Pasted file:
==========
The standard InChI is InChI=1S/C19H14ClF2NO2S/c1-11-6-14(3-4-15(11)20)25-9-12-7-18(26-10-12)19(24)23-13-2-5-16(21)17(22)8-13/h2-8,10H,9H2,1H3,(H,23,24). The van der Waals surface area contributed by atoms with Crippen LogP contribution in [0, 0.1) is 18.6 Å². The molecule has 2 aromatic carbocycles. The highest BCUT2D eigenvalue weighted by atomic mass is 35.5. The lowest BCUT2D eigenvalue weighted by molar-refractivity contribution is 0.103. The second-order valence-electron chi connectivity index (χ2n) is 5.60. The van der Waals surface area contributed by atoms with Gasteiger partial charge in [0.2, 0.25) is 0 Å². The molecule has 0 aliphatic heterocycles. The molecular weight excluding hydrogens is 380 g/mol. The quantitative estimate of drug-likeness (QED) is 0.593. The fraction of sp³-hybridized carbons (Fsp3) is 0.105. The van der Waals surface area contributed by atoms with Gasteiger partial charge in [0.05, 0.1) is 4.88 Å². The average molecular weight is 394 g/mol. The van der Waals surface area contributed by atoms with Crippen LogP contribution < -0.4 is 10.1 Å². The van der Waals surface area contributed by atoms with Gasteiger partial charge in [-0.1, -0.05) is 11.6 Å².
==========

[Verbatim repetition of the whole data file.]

The standard InChI is InChI=1S/C19H14ClF2NO2S/c1-11-6-14(3-4-15(11)20)25-9-12-7-18(26-10-12)19(24)23-13-2-5-16(21)17(22)8-13/h2-8,10H,9H2,1H3,(H,23,24). The van der Waals surface area contributed by atoms with Crippen LogP contribution in [0, 0.1) is 18.6 Å². The molecule has 2 aromatic carbocycles. The highest BCUT2D eigenvalue weighted by atomic mass is 35.5. The lowest BCUT2D eigenvalue weighted by molar-refractivity contribution is 0.103. The second-order valence-electron chi connectivity index (χ2n) is 5.60. The van der Waals surface area contributed by atoms with Gasteiger partial charge in [0.2, 0.25) is 0 Å². The molecule has 0 aliphatic heterocycles. The molecular weight excluding hydrogens is 380 g/mol. The quantitative estimate of drug-likeness (QED) is 0.593. The fraction of sp³-hybridized carbons (Fsp3) is 0.105. The van der Waals surface area contributed by atoms with Gasteiger partial charge in [0.05, 0.1) is 4.88 Å². The average molecular weight is 394 g/mol. The van der Waals surface area contributed by atoms with Crippen LogP contribution < -0.4 is 10.1 Å². The van der Waals surface area contributed by atoms with Gasteiger partial charge in [-0.1, -0.05) is 11.6 Å².